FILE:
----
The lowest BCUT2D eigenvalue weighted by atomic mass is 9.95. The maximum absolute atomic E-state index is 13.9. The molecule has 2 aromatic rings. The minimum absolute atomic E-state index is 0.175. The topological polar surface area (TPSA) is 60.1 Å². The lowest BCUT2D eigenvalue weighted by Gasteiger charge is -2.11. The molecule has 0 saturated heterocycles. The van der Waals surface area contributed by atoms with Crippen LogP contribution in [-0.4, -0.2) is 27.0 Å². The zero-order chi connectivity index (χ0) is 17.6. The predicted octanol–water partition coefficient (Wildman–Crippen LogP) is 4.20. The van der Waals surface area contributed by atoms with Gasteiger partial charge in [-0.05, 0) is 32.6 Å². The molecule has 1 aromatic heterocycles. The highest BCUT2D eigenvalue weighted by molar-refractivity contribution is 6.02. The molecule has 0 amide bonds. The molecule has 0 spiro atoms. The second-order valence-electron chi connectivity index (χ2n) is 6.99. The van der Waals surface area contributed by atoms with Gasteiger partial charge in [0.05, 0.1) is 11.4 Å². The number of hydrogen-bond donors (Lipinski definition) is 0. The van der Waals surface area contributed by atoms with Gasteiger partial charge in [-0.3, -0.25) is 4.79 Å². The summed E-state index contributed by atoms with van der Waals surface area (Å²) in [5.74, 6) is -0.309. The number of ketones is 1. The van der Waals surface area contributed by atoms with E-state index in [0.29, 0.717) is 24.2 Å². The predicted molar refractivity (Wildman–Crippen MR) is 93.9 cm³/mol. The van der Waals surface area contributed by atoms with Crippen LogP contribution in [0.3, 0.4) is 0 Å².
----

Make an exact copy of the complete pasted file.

The lowest BCUT2D eigenvalue weighted by atomic mass is 9.95. The maximum absolute atomic E-state index is 13.9. The molecule has 2 aromatic rings. The minimum absolute atomic E-state index is 0.175. The topological polar surface area (TPSA) is 60.1 Å². The lowest BCUT2D eigenvalue weighted by Gasteiger charge is -2.11. The molecule has 0 saturated heterocycles. The van der Waals surface area contributed by atoms with Crippen LogP contribution in [-0.4, -0.2) is 27.0 Å². The zero-order chi connectivity index (χ0) is 17.6. The predicted octanol–water partition coefficient (Wildman–Crippen LogP) is 4.20. The van der Waals surface area contributed by atoms with Gasteiger partial charge in [-0.05, 0) is 32.6 Å². The molecule has 1 aromatic heterocycles. The highest BCUT2D eigenvalue weighted by molar-refractivity contribution is 6.02. The molecule has 0 amide bonds. The molecule has 0 spiro atoms. The second-order valence-electron chi connectivity index (χ2n) is 6.99. The van der Waals surface area contributed by atoms with Gasteiger partial charge in [0.05, 0.1) is 11.4 Å². The number of hydrogen-bond donors (Lipinski definition) is 0. The van der Waals surface area contributed by atoms with Gasteiger partial charge in [-0.3, -0.25) is 4.79 Å². The summed E-state index contributed by atoms with van der Waals surface area (Å²) in [5.74, 6) is -0.309. The number of ketones is 1. The van der Waals surface area contributed by atoms with E-state index in [0.29, 0.717) is 24.2 Å². The predicted molar refractivity (Wildman–Crippen MR) is 93.9 cm³/mol. The van der Waals surface area contributed by atoms with Crippen LogP contribution in [0.3, 0.4) is 0 Å².